Thursday, June 10, 2010
TOKYO-TASTIC. Mind boggling and fantastic. Part 1
It's really hard to know where to start when talking about Tokyo. We've just got back from a week in this extreme and confusing city. It is full of contradictions. We stayed in Shibuya, which is like Leicester Square, busy, young, a bit seedy and full of food. And yet Tokyo is actually quite calm at the same time. All the Japanese people we came across were quiet and polite and massively accommodating. It's expensive, and yet what you get for your money is always worth it. An acute sense of design is everywhere. Whether it's the packaging (extensive, to the point that if you leave your parasol in a hotel, they package it for you, lock it up and return it pristine), the signage, each bit or architecture which blows your mind or all the beautiful and extensive tableware. Everything works too. You meet the train and it actually comes. And the rules are stuck to. It seems like a place that functions on a really high level because of just this. People walk on the right side of the underpass and smoke in their designated areas. I loved it.
Each take out eatery, whether a food hall in a department store, or a chain coffee shop does it to the limit. Here is a doughnut shop. They don't just do a few things ok, they do just this, and it is the absolute best. Everything is like this. It really does bend your mind. And because bread is not a massive part of their diet, the sandwiches look more like sushi: they are tiny, and packaged in a tube, with crusts cut off, showing perfect cross sections on the filling. Again, a beauty and an extreme precision reigns over.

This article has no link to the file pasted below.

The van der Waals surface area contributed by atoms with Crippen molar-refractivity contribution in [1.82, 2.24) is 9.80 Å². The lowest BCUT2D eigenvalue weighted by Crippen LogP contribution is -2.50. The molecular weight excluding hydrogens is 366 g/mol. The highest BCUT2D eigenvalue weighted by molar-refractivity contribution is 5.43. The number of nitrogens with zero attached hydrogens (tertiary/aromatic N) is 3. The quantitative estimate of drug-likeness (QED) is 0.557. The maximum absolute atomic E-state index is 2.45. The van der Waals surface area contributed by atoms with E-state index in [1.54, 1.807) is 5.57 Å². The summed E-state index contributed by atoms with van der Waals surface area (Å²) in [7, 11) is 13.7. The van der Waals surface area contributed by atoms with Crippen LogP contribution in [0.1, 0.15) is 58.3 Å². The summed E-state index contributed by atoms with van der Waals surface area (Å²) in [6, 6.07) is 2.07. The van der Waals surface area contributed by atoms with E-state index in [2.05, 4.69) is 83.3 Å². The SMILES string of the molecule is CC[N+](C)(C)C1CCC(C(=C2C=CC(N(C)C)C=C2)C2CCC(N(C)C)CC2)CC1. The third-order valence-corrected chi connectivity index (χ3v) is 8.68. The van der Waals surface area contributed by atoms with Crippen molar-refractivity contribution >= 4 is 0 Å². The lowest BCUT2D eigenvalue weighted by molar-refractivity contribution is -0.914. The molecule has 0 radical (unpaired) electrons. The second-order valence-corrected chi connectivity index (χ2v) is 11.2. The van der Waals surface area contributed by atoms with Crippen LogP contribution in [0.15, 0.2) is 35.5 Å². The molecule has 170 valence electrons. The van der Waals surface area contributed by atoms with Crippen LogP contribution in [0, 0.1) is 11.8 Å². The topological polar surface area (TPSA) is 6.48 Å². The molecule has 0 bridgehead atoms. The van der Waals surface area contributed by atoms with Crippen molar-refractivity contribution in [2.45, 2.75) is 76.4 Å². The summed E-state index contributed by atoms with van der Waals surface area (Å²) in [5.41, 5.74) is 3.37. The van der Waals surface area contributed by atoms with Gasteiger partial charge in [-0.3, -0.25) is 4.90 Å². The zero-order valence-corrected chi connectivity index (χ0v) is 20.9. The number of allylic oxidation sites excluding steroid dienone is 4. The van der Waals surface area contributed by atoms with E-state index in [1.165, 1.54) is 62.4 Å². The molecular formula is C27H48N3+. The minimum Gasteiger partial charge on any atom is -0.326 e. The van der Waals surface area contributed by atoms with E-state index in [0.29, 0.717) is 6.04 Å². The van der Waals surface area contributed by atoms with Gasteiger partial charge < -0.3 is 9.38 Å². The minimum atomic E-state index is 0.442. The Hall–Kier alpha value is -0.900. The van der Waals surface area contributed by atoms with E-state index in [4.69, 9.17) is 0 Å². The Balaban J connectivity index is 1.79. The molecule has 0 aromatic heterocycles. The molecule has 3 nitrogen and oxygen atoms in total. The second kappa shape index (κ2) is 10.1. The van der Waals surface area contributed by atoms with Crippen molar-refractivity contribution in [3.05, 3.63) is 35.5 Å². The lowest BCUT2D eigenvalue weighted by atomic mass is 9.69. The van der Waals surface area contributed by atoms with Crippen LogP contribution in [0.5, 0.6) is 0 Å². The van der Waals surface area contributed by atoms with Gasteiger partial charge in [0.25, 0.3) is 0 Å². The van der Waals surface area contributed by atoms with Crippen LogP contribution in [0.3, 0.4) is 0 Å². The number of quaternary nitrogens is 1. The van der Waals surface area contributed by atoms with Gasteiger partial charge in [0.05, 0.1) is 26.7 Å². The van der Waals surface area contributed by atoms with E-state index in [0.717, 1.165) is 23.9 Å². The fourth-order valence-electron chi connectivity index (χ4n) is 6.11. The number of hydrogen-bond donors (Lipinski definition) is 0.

Snacks in foreign countries are always exciting, but never more so than in Japan. Partly because we couldn't understand a thing (which meant that we spent pretty much all of our trip, exhausted and confused and reading maps upside down) and partly because their tastes and staples are very different. When abroad I spend a lot of my time worrying that I am not eating enough. Three meals a day is not enough to taste a nation, so I try and ram in as many snacks as I can in between. These little treats seem to me, to show as much about national tastes are the high brow meals. This is a picture of one of our midnight feasts. On the left are some sweet crisps, the texture a bit like Wotsits but dark and chocolaty. They were delicious. Next round up top was an odd sesame flavoured frozen desert that had more in common with a trifle than an ice-cream, with layers of finely sliced sponge, but an almost potato texture. The yogurt drink was ace, but just like ours and the chocolate "Ghana" was very like our unctuous galaxy. So we have more in common than we may realise?
And the games. Kids everywhere go to booths and play computer games and karaoke. It's obsessive and you can stay in these places all night. You see them emerging, knackered and cross eyed, or you see them snoozing in the morning in cafes, totally relaxed because they wont be robbed (you could leave your bag at a table unmanned and it would be there when you returned. Sadly this is not something us Britons can say we share. ) But when you are in these places, you begin to understand why they are addictive. Noisy, bright, anonymous and wierd, they dull your senses and they are genuinely fun.
It's a funny place Tokyo. It hits you in the face, and in a really good way.